Patient Advocates Fear Medical Marijuana Expansion Won’t Help Most

Last week, Governor John Bel Edwards signed an expansion of Louisiana’s medical marijuana program into law. The expansion goes into effect on August 1, 2020, and allows doctors to prescribe medical marijuana for any debilitating condition that they see fit. They’ll no longer be confined to the 14 specific conditions that qualify under the state’s current program.

“This is common-sense legislation that provides physicians, not lawmakers, the ability and discretion to decide what treatment options are best for their patients,” said NORML Deputy Director Paul Armentano. “Just as doctors are entrusted to make decisions with regard to the supervised use of opioids and other medicines – many of which pose far greater risks to patients than cannabis – the law should provide doctors with similar flexibility when it comes to recommending cannabis therapy to a bona fide patient.

However, some patient advocacy groups feel that the expansion doesn’t go far enough to help Louisiana patients in need, especially when it comes to affordability. Some patients have reported costs of nearly $400 for a month supply. Currently, cannabis product in Louisiana is only available as a concentrated liquid form and is limited to two state-licensed growers and dispensaries. In comparison, Arkansas, which began offering medical marijuana in May of 2019, has five licensed growers and more than 32 retail dispensaries.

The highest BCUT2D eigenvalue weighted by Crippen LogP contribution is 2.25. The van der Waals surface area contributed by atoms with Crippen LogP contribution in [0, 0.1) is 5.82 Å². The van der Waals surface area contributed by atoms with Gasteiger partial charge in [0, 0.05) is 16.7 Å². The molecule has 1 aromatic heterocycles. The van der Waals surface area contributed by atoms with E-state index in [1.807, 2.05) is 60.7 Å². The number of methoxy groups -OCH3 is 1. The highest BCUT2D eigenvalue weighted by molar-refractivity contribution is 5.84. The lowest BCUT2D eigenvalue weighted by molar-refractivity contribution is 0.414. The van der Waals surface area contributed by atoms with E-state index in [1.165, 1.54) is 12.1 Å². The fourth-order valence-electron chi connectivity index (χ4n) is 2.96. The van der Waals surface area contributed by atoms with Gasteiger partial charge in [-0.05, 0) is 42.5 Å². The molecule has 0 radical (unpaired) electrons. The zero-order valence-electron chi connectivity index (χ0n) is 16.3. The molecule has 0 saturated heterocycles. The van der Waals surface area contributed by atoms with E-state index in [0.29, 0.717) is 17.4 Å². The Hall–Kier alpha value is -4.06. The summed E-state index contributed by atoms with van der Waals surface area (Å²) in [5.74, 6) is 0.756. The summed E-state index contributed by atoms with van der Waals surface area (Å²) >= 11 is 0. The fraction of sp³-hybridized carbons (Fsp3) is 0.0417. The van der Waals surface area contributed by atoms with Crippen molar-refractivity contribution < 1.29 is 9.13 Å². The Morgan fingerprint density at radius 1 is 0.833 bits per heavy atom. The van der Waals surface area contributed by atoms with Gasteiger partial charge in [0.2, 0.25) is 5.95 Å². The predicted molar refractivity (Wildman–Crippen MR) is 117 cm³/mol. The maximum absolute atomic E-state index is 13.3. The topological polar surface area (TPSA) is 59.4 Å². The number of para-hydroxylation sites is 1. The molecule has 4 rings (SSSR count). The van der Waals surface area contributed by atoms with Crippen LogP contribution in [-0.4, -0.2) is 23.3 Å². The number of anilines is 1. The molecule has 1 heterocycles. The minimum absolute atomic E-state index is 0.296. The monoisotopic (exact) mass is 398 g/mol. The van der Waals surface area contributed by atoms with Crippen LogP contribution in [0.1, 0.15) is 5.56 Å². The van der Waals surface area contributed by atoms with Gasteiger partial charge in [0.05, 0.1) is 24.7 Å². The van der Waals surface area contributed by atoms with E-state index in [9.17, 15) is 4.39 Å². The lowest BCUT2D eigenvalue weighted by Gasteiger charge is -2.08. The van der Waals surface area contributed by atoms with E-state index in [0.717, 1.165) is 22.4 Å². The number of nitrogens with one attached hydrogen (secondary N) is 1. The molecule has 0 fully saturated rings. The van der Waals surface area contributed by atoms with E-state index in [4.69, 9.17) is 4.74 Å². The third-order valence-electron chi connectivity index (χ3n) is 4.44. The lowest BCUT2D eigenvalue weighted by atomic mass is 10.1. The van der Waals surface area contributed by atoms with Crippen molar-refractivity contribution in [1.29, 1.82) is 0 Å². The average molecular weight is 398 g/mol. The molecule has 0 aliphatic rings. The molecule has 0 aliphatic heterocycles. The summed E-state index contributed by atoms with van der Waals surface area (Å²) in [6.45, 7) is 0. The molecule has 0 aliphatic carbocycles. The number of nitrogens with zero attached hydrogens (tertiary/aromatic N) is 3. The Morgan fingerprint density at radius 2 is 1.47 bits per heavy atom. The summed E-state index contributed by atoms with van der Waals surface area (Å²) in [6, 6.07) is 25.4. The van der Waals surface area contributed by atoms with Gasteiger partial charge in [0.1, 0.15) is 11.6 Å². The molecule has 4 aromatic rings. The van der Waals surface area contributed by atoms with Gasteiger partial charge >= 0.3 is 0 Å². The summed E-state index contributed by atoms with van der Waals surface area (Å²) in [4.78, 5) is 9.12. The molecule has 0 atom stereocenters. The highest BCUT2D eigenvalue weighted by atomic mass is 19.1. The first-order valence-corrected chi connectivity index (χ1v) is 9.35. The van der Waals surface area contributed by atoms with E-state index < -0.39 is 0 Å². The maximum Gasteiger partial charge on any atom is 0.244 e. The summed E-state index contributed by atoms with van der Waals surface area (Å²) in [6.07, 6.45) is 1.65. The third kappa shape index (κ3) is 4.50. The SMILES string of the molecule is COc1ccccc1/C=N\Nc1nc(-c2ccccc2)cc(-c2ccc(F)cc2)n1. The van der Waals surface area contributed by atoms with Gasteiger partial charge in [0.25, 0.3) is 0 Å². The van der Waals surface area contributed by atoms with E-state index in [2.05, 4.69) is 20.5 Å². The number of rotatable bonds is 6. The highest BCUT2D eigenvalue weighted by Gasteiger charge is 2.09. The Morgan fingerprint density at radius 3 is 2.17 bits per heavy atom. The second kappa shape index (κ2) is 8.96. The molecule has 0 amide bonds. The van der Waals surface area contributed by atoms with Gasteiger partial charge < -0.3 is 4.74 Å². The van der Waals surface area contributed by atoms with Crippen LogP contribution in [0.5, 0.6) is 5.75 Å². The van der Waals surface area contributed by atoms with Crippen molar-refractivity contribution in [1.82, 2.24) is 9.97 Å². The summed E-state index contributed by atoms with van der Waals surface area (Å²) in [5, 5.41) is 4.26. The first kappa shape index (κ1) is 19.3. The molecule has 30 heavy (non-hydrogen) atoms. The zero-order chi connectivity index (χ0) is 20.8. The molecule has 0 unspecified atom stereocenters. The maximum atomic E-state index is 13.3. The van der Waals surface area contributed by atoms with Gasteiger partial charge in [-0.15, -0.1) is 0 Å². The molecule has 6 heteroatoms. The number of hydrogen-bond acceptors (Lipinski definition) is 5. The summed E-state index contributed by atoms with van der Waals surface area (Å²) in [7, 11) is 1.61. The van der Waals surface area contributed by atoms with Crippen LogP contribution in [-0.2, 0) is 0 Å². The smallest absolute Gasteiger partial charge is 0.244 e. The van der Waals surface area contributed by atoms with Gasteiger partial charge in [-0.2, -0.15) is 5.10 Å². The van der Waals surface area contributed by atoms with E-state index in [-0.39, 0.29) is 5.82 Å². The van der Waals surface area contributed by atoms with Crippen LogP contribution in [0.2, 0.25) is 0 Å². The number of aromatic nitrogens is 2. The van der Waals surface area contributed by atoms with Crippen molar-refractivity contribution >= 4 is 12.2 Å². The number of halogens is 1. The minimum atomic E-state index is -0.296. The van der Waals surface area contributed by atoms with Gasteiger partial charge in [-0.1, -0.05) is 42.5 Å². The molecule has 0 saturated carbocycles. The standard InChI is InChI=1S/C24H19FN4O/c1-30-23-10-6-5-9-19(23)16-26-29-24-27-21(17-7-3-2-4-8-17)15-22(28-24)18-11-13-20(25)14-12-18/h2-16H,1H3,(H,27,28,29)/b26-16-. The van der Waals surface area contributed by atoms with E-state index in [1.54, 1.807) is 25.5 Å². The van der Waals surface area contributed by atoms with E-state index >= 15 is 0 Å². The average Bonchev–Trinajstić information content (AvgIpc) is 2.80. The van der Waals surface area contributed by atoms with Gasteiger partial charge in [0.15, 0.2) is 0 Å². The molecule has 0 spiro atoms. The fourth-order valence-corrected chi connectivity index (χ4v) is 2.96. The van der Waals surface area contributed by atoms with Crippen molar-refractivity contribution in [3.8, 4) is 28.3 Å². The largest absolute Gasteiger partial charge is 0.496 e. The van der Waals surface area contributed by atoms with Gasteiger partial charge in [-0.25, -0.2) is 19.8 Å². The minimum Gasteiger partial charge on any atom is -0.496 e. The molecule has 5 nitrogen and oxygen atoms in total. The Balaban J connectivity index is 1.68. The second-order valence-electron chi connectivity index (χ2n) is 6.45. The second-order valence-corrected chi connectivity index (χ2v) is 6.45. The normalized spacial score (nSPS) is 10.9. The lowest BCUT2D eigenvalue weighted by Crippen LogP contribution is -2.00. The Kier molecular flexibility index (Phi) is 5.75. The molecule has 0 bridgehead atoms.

“Whereas we are always happy to see this program expand with such large bipartisan support; we have concerns that this bill will not help current patients with the undue burden of the cost of therapeutic cannabis in Louisiana,” said Kevin Caldwell, founder of patient advocacy group CommonsenseNOLA.

“In my estimate, this may increase the patient base by possibly a few hundred to maybe one thousand patients. If we could get to 5,000 patients, we would still have only 10 percent of the patient base of Arkansas’ program. Quite simply, until we allow cannabis in its natural state, few will be able to afford to become patients. It is heartbreaking considering our neighboring state has helped tens of thousands of patients while we still wait for sheriffs and district attorneys to allow what 32 other states currently allow. Until then, patients will continue to utilize the underground economy to meet their health needs.”

Jenn Bentley is a freelance journalist based in New Orleans specializing in politics and social justice issues. In 2019, she was given the title of “Most Fearless” along with Big Easy Magazine by The Bayou Brief. Follow her on Twitter: @JennBentley_

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